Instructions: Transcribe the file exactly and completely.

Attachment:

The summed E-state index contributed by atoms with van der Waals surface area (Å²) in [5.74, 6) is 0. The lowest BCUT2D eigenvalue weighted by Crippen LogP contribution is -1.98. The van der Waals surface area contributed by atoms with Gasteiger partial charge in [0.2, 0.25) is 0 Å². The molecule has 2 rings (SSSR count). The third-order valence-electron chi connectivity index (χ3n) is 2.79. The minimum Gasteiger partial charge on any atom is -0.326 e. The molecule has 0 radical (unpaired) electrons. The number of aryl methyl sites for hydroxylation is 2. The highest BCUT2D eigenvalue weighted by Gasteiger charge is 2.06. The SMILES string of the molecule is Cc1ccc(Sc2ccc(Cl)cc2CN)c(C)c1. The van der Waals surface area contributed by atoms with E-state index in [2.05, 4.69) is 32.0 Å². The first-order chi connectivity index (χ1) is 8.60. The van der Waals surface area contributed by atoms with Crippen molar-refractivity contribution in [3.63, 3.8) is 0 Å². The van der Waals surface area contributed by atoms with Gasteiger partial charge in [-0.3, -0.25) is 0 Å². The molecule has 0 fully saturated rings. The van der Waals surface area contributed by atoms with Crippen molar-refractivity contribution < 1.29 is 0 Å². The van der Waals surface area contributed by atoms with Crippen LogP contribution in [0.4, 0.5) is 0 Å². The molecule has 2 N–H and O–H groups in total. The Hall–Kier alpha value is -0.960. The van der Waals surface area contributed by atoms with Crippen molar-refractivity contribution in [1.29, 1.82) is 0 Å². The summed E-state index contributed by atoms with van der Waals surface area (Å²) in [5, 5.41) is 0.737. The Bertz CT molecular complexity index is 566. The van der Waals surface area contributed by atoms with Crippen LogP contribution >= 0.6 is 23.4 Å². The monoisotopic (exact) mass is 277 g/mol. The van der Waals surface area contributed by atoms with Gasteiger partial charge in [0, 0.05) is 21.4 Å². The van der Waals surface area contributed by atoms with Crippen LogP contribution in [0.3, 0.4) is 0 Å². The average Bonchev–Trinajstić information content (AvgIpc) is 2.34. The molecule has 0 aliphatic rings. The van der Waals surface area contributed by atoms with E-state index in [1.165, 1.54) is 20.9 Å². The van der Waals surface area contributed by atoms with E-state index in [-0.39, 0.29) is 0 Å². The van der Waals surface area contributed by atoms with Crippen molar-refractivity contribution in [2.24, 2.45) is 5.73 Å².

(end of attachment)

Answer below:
The summed E-state index contributed by atoms with van der Waals surface area (Å²) in [5.74, 6) is 0. The lowest BCUT2D eigenvalue weighted by Crippen LogP contribution is -1.98. The van der Waals surface area contributed by atoms with Gasteiger partial charge in [0.2, 0.25) is 0 Å². The molecule has 2 rings (SSSR count). The third-order valence-electron chi connectivity index (χ3n) is 2.79. The minimum Gasteiger partial charge on any atom is -0.326 e. The molecule has 0 radical (unpaired) electrons. The number of aryl methyl sites for hydroxylation is 2. The highest BCUT2D eigenvalue weighted by Gasteiger charge is 2.06. The SMILES string of the molecule is Cc1ccc(Sc2ccc(Cl)cc2CN)c(C)c1. The van der Waals surface area contributed by atoms with E-state index in [2.05, 4.69) is 32.0 Å². The first-order chi connectivity index (χ1) is 8.60. The van der Waals surface area contributed by atoms with Crippen molar-refractivity contribution in [3.63, 3.8) is 0 Å². The van der Waals surface area contributed by atoms with Gasteiger partial charge in [-0.3, -0.25) is 0 Å². The molecule has 0 fully saturated rings. The van der Waals surface area contributed by atoms with Crippen molar-refractivity contribution < 1.29 is 0 Å². The van der Waals surface area contributed by atoms with Crippen LogP contribution in [0.4, 0.5) is 0 Å². The molecule has 2 N–H and O–H groups in total. The Hall–Kier alpha value is -0.960. The van der Waals surface area contributed by atoms with Crippen molar-refractivity contribution in [1.29, 1.82) is 0 Å². The summed E-state index contributed by atoms with van der Waals surface area (Å²) in [5, 5.41) is 0.737. The Bertz CT molecular complexity index is 566. The van der Waals surface area contributed by atoms with Crippen LogP contribution >= 0.6 is 23.4 Å². The monoisotopic (exact) mass is 277 g/mol. The van der Waals surface area contributed by atoms with Gasteiger partial charge in [0, 0.05) is 21.4 Å². The van der Waals surface area contributed by atoms with Crippen LogP contribution in [0.3, 0.4) is 0 Å². The average Bonchev–Trinajstić information content (AvgIpc) is 2.34. The molecule has 0 aliphatic rings. The van der Waals surface area contributed by atoms with E-state index in [1.165, 1.54) is 20.9 Å². The van der Waals surface area contributed by atoms with E-state index in [-0.39, 0.29) is 0 Å². The van der Waals surface area contributed by atoms with Crippen molar-refractivity contribution in [2.24, 2.45) is 5.73 Å².